Keratosis Pilaris (KP)

  • Medical Author:
    Gary W. Cole, MD, FAAD

    Dr. Cole is board certified in dermatology. He obtained his BA degree in bacteriology, his MA degree in microbiology, and his MD at the University of California, Los Angeles. He trained in dermatology at the University of Oregon, where he completed his residency.

  • Medical Editor: William C. Shiel Jr., MD, FACP, FACR
    William C. Shiel Jr., MD, FACP, FACR

    William C. Shiel Jr., MD, FACP, FACR

    Dr. Shiel received a Bachelor of Science degree with honors from the University of Notre Dame. There he was involved in research in radiation biology and received the Huisking Scholarship. After graduating from St. Louis University School of Medicine, he completed his Internal Medicine residency and Rheumatology fellowship at the University of California, Irvine. He is board-certified in Internal Medicine and Rheumatology.

View the Adult Skin Problems Slideshow Pictures

Does diet have anything to do with keratosis pilaris?

Diet does not affect keratosis pilaris. Vitamin A deficiency may cause symptoms similar to keratosis pilaris, but it's not a known cause of keratosis pilaris.

Is keratosis pilaris curable?

There is no available cure, miracle pill, or universally effective treatment for keratosis pilaris. It sometimes clears completely by itself without treatment.

Is keratosis pilaris contagious?

Keratosis pilaris is not contagious. People do not give it to someone else through skin contact and do not catch it from anyone else. Some people are simply more prone to developing keratosis pilaris because of genetics and skin type.

What conditions mimic keratosis pilaris?

Other medical conditions can mimic keratosis pilaris. Keratosis pilaris may resemble acne, milia, folliculitis, eczema, atopic dermatitis, facial rosacea, or dry skin (xerosis). Keratosis pilaris may also resemble uncommon skin conditions like lichen spinulosus, pityriasis rubra pilaris, phrynoderma (vitamin A deficiency), ulerythema ophryogenes, ichthyosis vulgaris, eruptive vellus hair cysts, keratosis follicularis (Darier disease), Kyrle disease, lichen nitidus, lichen spinulosus, perforating folliculitis, and trichostasis spinulosa.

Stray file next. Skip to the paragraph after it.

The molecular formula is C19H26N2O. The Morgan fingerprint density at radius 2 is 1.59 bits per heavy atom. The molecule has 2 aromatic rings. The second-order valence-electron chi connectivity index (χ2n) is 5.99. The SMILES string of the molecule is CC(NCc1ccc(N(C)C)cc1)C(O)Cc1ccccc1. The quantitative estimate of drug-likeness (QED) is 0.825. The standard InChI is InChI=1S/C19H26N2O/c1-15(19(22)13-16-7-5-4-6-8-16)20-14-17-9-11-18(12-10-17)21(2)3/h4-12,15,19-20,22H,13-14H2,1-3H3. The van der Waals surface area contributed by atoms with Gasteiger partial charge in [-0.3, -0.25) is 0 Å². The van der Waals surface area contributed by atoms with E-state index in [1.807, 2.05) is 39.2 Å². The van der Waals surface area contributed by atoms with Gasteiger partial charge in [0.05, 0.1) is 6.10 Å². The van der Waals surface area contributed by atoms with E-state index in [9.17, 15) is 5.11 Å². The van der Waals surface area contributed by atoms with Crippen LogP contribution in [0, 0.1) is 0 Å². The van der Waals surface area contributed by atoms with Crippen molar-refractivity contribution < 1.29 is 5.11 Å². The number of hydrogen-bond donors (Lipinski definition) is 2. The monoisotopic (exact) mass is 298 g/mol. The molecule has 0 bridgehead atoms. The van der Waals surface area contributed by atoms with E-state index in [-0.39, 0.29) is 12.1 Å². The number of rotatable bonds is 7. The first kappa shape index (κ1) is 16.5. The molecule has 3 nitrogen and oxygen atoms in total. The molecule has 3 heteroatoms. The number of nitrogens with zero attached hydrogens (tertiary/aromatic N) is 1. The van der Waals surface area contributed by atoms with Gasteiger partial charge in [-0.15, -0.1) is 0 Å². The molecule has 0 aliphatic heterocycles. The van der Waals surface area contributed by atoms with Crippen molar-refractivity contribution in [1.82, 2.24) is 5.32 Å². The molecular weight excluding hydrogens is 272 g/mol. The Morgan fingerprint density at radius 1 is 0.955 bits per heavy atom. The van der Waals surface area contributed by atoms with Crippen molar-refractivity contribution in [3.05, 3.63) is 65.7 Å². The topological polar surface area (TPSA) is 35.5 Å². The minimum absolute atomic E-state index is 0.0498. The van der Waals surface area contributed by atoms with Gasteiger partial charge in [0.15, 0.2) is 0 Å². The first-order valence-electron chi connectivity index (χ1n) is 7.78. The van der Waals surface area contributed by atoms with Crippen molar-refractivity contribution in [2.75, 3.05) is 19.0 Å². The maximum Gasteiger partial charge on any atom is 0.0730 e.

In India and other countries, a specific condition called erythromelanosis follicularis faciei et colli occurs. This unusual condition has a possible genetic relationship to keratosis pilaris. Erythromelanosis follicularis faciei et colli is characterized by the triad of hyperpigmentation (darker skin color), follicular plugging (blocked hair follicles), and redness of the face and neck.

Medically Reviewed by a Doctor on 7/28/2016

Subscribe to MedicineNet's Skin Care & Conditions Newsletter

By clicking Submit, I agree to the MedicineNet's Terms & Conditions & Privacy Policy and understand that I may opt out of MedicineNet's subscriptions at any time.

VIEW PATIENT COMMENTS
  • Keratosis Pilaris - Cause

    What was the cause of your keratosis pilaris?

    Post View 15 Comments
  • Keratosis Pilaris - Experience

    Please describe your experience with keratosis pilaris (KP).

    Post View 4 Comments
  • Keratosis Pilaris - Treatment

    What was the treatment for your keratosis pilaris?

    Post View 7 Comments
  • Keratosis Pilaris - Affected Areas

    Where on your body do you have keratosis pilaris? Have you found an effective treatment?

    Post View 5 Comments

Health Solutions From Our Sponsors